“The best baby-sitters, of course, are the baby’s grandparents. You feel completely comfortable entrusting your baby to them for long periods, which is why most grandparents flee to Florida.” – Dave Barry
Florida or Texas – Orlando or Austin – grandparents really, actually, of course, love to be with their grandkids, and if yours is coming to stay a week this summer, well, I know you can hardly wait.
Unless … you can’t think of a thing in the world to do when they arrive.
Will they be bored? Are you sure they will love what you’ve found to do? Even more important, will you make lasting memories together while they’re here?
You don’t have to pull out all the stops, or spend a whole wad of cash to entertain the grandkids when they come to Austin to visit.
As long as they know you wouldn’t want to be anywhere else in the world than right here, right now, with them, you’re in for a splendid time together.
Here are a few of my best ideas for entertaining your sweet grandchild in Austin. Accumulated over several years of our granddaughter’s visits to the Capital City, some are built around things we wanted to show her, and some things we wanted to experience ourselves, for the first time, with her. Don’t worry – if your pride and joy is a sweet little boy. These ideas will entertain him, too.
- FIRST, ESTABLISH A COMFORTABLE ROUTINE. Kids thrive when they have a good routine at home, and they’ll be more comfortable at your house if they have a good routine there, too. Up for breakfast at the same time every day, reading a chapter of a book together at the same time every night. Those can be your pillars, with lots of fun activities in between. Leave room in the schedule for spontaneity, but not too much. The more you keep them busy, the less time there is for them to get homesick for mom and dad. Older kids might enjoy a movie marathon, like a different John Wayne movie every night after they take their showers. Younger ones might like to hear Grammie read from Little House on the Prairie or Anne of Green Gables. In their fast-paced, high tech world, a week at your house with a low-key routine will give them a sure-footed safe haven to remember and emulate in the years to come.
- PLAY GAMES. Kids love card games, from Go Fish, for the younger ones, to Five Crowns, for the other kids. If you are entertaining more than one grandchild at a time, you might want to try Spinner. Add an element of fun by pairing up into teams and designating what the losers have to do for the winners when the game is over. In our case, this usually goes something like, “Grammie, if I win, you have to rub my feet with lotion.” Guess who always wins? (Other favorites: Apples to Apples Junior, Headbanz and Farkle) If the weather is nice, a few rounds of Bocce Ball at Zilker Park would be fun.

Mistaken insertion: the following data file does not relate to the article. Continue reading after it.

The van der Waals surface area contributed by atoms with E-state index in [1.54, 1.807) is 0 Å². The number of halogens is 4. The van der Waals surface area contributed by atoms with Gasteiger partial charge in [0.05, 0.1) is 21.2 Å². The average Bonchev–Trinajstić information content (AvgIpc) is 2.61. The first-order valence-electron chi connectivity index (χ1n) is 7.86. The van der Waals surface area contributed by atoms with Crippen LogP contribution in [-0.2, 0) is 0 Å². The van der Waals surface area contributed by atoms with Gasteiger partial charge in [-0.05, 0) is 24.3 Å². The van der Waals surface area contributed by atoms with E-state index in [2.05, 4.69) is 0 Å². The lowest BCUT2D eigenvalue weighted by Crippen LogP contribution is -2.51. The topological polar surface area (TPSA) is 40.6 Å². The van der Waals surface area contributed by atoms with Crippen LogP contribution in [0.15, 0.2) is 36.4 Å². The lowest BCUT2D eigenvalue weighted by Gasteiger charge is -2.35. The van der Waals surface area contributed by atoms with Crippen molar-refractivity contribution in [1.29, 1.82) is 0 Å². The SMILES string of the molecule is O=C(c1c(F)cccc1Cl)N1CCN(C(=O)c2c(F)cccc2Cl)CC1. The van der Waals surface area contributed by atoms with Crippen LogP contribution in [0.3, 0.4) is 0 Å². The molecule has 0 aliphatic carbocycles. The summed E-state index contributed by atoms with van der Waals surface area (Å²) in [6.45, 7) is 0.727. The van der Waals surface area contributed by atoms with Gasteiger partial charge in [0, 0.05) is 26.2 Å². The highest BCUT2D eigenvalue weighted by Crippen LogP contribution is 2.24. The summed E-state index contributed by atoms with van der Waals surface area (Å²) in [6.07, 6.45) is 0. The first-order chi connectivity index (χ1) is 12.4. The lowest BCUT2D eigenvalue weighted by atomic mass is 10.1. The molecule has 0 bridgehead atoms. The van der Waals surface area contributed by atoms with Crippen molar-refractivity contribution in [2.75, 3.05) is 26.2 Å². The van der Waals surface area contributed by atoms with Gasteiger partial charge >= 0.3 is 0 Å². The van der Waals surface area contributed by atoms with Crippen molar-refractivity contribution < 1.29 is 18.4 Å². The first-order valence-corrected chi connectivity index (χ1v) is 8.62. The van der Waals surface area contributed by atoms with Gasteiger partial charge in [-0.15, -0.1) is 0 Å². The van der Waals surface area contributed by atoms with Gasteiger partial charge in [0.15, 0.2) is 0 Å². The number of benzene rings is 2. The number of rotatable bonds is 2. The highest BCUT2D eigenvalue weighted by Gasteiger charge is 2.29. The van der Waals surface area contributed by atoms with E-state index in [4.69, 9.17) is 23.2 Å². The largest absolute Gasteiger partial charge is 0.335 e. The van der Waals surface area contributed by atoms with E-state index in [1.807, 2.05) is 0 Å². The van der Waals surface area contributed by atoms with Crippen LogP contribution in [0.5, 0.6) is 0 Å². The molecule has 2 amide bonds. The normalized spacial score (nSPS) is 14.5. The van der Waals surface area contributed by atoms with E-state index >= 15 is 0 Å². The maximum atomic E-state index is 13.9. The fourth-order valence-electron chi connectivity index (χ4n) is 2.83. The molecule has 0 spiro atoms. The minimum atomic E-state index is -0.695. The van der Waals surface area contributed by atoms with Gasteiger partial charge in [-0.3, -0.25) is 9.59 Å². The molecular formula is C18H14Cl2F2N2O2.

- SEE A MOVIE. Some of our grandkids come to visit from places where they don’t have eat-in, recliner-seat style movie theaters like Alamo Drafthouse, Moviehouse & Eatery or the Violet Crown. If you’re really lucky, maybe the Paramount will be showing an age-appropriate flick during their Summer Classic Film Series. Sharing a bag of popcorn in balcony seats at the Paramount is a true only-in-Austin experience.
- SWIM. Can kids ever get enough of the water? If you have a pool nearby, make plans, even every day, to get in the water. Maybe there will be some other kids to play with, but if not, you can always play catch with the boys, or Categories with the girls. (Game of Categories: You’re holding your grandchild, buoyant in the water, head across one arm, arms draped across the other. One of you names the category, i.e., Things You Like to Do in the Summer. You silently determine what will be the right answer, like eat watermelon. She takes a guess. Camping? Nope. She holds her nose while you lightly dip her like a teakettle into the water, her head being the kettle spout. When she guesses the right answer, you flip her into the water by swinging her legs over her head.) Girls especially love this game. Boys do, too, but you might want to get Granddad in on the action for a little more raucous version of flipping from his shoulders. Of course, use your best judgement, based on your grandchild’s comfort in the water.